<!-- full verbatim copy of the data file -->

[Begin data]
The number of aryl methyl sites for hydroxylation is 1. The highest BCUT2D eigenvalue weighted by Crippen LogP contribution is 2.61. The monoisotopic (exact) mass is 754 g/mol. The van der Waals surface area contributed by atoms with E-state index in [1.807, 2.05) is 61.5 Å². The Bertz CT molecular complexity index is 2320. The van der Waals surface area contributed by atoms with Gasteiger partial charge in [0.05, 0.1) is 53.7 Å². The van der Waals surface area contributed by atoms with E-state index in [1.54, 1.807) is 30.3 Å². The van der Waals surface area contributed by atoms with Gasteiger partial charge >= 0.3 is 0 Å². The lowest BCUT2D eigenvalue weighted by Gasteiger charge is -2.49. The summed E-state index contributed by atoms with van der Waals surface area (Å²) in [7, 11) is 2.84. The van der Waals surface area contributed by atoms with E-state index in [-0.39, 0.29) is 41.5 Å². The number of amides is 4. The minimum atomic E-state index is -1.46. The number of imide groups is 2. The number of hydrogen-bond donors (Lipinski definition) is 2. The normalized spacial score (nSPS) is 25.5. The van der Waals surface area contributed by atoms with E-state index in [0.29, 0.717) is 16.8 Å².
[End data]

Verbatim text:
The number of aryl methyl sites for hydroxylation is 1. The highest BCUT2D eigenvalue weighted by Crippen LogP contribution is 2.61. The monoisotopic (exact) mass is 754 g/mol. The van der Waals surface area contributed by atoms with E-state index in [1.807, 2.05) is 61.5 Å². The Bertz CT molecular complexity index is 2320. The van der Waals surface area contributed by atoms with Gasteiger partial charge in [0.05, 0.1) is 53.7 Å². The van der Waals surface area contributed by atoms with E-state index in [1.54, 1.807) is 30.3 Å². The van der Waals surface area contributed by atoms with Gasteiger partial charge >= 0.3 is 0 Å². The lowest BCUT2D eigenvalue weighted by Gasteiger charge is -2.49. The summed E-state index contributed by atoms with van der Waals surface area (Å²) in [7, 11) is 2.84. The van der Waals surface area contributed by atoms with E-state index in [-0.39, 0.29) is 41.5 Å². The number of amides is 4. The minimum atomic E-state index is -1.46. The number of imide groups is 2. The number of hydrogen-bond donors (Lipinski definition) is 2. The normalized spacial score (nSPS) is 25.5. The van der Waals surface area contributed by atoms with E-state index in [0.29, 0.717) is 16.8 Å².